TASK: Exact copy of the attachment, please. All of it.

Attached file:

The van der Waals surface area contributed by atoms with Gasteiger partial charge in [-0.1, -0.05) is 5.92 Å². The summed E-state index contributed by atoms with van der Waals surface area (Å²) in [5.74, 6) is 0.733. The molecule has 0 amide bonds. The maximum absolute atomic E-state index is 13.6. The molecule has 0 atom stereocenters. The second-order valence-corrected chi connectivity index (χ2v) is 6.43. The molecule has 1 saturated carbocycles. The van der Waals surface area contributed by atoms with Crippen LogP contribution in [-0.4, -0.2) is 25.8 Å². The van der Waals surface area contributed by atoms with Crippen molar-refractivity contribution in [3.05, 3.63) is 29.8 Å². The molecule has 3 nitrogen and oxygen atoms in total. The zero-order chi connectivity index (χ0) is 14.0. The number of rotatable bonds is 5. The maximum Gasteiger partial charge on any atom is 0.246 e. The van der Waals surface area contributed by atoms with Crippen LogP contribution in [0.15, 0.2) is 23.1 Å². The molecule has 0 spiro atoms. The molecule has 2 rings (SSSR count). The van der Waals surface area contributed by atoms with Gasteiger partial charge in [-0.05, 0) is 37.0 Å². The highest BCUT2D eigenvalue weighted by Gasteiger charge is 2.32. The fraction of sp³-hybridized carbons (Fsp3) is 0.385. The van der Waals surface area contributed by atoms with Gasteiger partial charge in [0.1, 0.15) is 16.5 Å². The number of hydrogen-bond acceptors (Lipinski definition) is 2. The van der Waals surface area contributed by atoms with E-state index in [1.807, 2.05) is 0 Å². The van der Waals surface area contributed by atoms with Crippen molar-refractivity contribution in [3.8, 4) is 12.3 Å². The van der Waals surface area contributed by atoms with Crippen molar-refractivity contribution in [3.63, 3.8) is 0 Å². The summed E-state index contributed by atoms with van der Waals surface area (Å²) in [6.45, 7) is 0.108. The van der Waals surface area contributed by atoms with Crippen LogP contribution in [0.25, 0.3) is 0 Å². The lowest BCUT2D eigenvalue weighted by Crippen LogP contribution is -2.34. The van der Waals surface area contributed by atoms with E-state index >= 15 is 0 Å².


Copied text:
The van der Waals surface area contributed by atoms with Gasteiger partial charge in [-0.1, -0.05) is 5.92 Å². The summed E-state index contributed by atoms with van der Waals surface area (Å²) in [5.74, 6) is 0.733. The molecule has 0 amide bonds. The maximum absolute atomic E-state index is 13.6. The molecule has 0 atom stereocenters. The second-order valence-corrected chi connectivity index (χ2v) is 6.43. The molecule has 1 saturated carbocycles. The van der Waals surface area contributed by atoms with Crippen LogP contribution in [-0.4, -0.2) is 25.8 Å². The van der Waals surface area contributed by atoms with Crippen molar-refractivity contribution in [3.05, 3.63) is 29.8 Å². The molecule has 3 nitrogen and oxygen atoms in total. The zero-order chi connectivity index (χ0) is 14.0. The number of rotatable bonds is 5. The maximum Gasteiger partial charge on any atom is 0.246 e. The van der Waals surface area contributed by atoms with Crippen LogP contribution in [0.15, 0.2) is 23.1 Å². The molecule has 0 spiro atoms. The molecule has 2 rings (SSSR count). The van der Waals surface area contributed by atoms with Gasteiger partial charge in [-0.05, 0) is 37.0 Å². The highest BCUT2D eigenvalue weighted by Gasteiger charge is 2.32. The fraction of sp³-hybridized carbons (Fsp3) is 0.385. The van der Waals surface area contributed by atoms with Gasteiger partial charge in [0.1, 0.15) is 16.5 Å². The number of hydrogen-bond acceptors (Lipinski definition) is 2. The van der Waals surface area contributed by atoms with E-state index in [1.807, 2.05) is 0 Å². The van der Waals surface area contributed by atoms with Crippen molar-refractivity contribution in [3.8, 4) is 12.3 Å². The van der Waals surface area contributed by atoms with Crippen molar-refractivity contribution in [3.63, 3.8) is 0 Å². The summed E-state index contributed by atoms with van der Waals surface area (Å²) in [6.45, 7) is 0.108. The van der Waals surface area contributed by atoms with Crippen LogP contribution in [0.25, 0.3) is 0 Å². The lowest BCUT2D eigenvalue weighted by Crippen LogP contribution is -2.34. The van der Waals surface area contributed by atoms with E-state index >= 15 is 0 Å².